Metro Weekly

Republicans call gay Michigan congressional candidate a ‘pedo sex poet’

Republicans attack Democrat in competitive race over controversial LiveJournal blog posts he penned sixteen years ago

Michigan congressional candidate Jon Hoadley – Photo: Facebook.

The LGBTQ Victory Fund has denounced “homophobic” campaign mailers from the National Republican Congressional Committee that  attack gay congressional candidate Jon Hoadley over a series of controversial blog posts he wrote.

Hoadley, a state representative from Kalamazoo who is challenging Republican U.S. Rep. Fred Upton in Michigan’s 6th Congressional District, won the Democratic primary against teacher Jen Richardson last month.

Upton, who narrowly won re-election in 2018, was already considered a potentially vulnerable incumbent. As such, Hoadley has been added to the Democratic Congressional Campaign Committee’s “Red to Blue” program for Democrats running for seats that could potentially flip in a particular election cycle, based on their level of local support, organization, and fundraising.

But the Republicans’ campaign arm, the NRCC, has been referring to Hoadley as a “pedo sex poet,” highlighting — with the help of their ideological allies at the New York Post — controversial, tongue-in-cheek blog posts made by the then-21-year-old Hoadley in 2004, before he was elected.

The LiveJournal blog, called “Rambling Politics” was deleted on the evening of the Democratic primary.

In his posts, Hoadley allegedly referred to women as “breeders” and called them “weird/bad dancers.” In 2005, he discussed going to a gay bar to “learn about crystal meth” and previously made a colorful joke referring to his sexual partners as “victims.”

In one of the earliest blog posts from 2004, Hoadley shared a a conversation with a friend about being a flower girl at a friend’s wedding and included a reference to a “four-year-old wearing a thong.”

Hoadley has dismissed the blog entries as “bad college poetry,” offering an apology in a Facebook video last month while accusing Republicans of distorting the truth and taking what he said out of context. 

“I said things 16 years ago that I would never say today. That are not reflective of who I am,” Hoadley said. “For folks that I hurt with my words, I’m sorry.”

The NRCC has repeated its attack on Hoadley in campaign mailers sent to voters this month, with a spokeswoman saying that Hoadley “must still be high on the meth he spoke fondly of in his poems sexualizing toddlers, trivializing rape and calling pregnant women ‘breeders’ if he thinks anyone but him should be apologizing.”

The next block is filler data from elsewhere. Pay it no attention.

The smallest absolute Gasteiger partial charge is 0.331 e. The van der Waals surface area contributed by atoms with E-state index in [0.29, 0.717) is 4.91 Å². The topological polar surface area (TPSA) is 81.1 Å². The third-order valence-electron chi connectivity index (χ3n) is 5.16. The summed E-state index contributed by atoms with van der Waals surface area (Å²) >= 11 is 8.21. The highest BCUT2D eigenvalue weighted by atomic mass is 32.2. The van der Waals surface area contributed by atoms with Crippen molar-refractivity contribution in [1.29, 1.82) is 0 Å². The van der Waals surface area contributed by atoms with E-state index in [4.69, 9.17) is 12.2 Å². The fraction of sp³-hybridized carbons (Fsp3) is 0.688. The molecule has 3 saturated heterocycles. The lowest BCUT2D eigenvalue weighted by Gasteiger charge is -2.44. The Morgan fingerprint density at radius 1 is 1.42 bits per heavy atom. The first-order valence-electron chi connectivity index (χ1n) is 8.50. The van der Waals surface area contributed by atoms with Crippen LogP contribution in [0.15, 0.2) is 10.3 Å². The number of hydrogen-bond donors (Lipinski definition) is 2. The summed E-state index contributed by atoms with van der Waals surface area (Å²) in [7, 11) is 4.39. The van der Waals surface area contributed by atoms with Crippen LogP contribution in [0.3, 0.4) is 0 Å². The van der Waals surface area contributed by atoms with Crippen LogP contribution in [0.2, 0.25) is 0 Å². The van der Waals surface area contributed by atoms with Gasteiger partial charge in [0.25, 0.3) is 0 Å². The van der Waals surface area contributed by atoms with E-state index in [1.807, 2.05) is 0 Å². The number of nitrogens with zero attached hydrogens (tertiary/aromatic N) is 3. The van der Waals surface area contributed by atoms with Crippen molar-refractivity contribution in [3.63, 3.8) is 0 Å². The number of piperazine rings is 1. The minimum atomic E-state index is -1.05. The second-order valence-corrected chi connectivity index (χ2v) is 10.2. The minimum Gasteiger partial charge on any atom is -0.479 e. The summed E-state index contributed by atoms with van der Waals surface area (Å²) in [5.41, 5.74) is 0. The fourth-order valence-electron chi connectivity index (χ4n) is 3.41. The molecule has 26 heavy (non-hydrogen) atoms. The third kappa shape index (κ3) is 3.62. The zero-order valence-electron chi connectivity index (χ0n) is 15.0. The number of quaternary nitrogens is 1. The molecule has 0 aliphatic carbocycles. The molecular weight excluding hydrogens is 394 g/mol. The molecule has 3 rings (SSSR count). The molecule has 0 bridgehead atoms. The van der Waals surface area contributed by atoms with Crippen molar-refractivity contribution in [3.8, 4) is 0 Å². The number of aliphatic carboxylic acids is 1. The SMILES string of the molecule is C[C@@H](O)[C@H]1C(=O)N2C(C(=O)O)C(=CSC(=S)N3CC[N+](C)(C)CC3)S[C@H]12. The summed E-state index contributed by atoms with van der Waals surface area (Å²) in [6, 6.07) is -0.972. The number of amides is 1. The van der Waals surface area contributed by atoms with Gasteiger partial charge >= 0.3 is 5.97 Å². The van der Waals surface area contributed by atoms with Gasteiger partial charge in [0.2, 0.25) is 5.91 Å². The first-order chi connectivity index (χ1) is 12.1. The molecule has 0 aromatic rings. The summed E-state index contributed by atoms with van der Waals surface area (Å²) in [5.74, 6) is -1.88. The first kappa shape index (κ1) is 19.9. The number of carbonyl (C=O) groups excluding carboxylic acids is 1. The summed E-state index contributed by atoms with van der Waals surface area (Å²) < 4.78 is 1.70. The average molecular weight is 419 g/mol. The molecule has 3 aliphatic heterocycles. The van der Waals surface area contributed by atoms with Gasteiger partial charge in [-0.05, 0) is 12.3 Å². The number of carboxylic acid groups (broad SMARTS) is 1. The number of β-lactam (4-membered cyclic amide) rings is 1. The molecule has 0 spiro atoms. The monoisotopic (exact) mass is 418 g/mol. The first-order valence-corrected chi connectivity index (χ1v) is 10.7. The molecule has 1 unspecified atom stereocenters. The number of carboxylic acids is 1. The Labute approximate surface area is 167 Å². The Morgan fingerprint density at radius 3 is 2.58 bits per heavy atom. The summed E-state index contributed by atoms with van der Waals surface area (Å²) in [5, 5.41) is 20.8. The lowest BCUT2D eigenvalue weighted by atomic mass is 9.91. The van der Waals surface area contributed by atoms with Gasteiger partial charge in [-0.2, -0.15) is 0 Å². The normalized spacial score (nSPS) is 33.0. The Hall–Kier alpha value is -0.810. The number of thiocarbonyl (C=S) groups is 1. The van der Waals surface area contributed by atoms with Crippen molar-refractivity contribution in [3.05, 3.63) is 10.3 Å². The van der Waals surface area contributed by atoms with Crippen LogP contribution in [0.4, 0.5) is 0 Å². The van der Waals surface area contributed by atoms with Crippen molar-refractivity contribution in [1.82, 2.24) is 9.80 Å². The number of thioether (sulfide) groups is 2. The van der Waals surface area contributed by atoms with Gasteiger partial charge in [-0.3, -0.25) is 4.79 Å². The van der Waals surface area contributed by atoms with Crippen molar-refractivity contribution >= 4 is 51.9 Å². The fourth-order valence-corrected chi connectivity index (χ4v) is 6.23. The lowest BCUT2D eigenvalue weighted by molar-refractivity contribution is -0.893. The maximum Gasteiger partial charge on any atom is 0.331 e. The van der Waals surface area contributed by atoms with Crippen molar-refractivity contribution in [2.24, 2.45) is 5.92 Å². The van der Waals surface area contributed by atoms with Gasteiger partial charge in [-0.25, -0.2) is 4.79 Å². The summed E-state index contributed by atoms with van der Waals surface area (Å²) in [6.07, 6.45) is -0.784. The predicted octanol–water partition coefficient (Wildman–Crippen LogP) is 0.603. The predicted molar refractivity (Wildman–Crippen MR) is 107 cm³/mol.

But the LGBTQ Victory Fund says that calling Hoadley a “pedo sex poet” traffics in age-old stereotypes of gay men as sexual predators, and has demanded that both the NRCC and Upton’s campaign denounce the attacks.

“Fred Upton is resorting to digging up Jon’s puerile college blog posts and pulling together out-of-context words and phrases because he can find nothing else to criticize about Jon’s public service record,” Annise Parker, the president and CEO of LGBTQ Victory Fund, said in a statement.

“If Upton wants to be a digital avenger working to critique 15-year-old internet postings, why does he remain silent on the racist, sexist, transphobic and anti-immigrant tweets that are a constant from this White House? Where is his rebuttal of Donald Trump’s tweets denying the extent of a pandemic that has killed 180,000 Americans with no end in sight?

See also: Texas congressional candidate Gina Ortiz Jones raises $100,000 following NRCC attack

“It is pathetic to see Fred resort to becoming an internet troll at a time when our president’s words and actions have led to a resurgence in hate crimes, white supremacy and divisiveness,” Parker added. “Any media outlet that reports on Fred’s take on Jon’s internet musings from 15 years ago should also ask for Fred’s takes on Trump’s tweets from just the past week.”

Victory also sought to dispel some of the misconceptions stemming from the NRCC’s attack, noting that the “thong” comment was a joke, not a deliberate attempt to hyper-sexualize children, pointing to Hoadley’s political record defending women’s issues, and noting that Hoadley’s blog about going to a leather bar for an informational meeting on the impact of crystal meth on the LGBTQ community has been taken out of context. In fact, they note, Hoadley even wrote: “Don’t do meth” at the end of the controversial post in question.

The Upton campaign pushed back against assertions that they should apologize for repeating the NRCC attack.

“The Upton campaign has had nothing whatsoever to do with Jon Hoadley’s own words being used in campaign ads by independent outside groups, which we legally do not, nor can we, have any control over,” Nate Henschel, Upton’s campaign manager, told the Detroit News. “But the facts are the contents of the blog were written by Jon Hoadley. He deleted the blog as a candidate for Congress until his writings resurfaced election night. He has since apologized, acknowledging his words were hurtful.”

The Log Cabin Republicans, a conservative LGBTQ political group, said that Hoadley has been in the public eye for a long time and “knows better than to describe children and women so dismissively,” and also attacked Victory Fund for attempting to defend or clarify Hoadley’s remarks. 

“That ‘catty gay’ trope does nothing but continue to embarrass the LGBTQ community,” Charles Moran, the managing director for the Log Cabin Republicans, said in a statement. “The Victory Fund, which is no stranger to relying on startling and defamatory homophobic tropes about gay conservatives they don’t agree with, should sit out of this race.”

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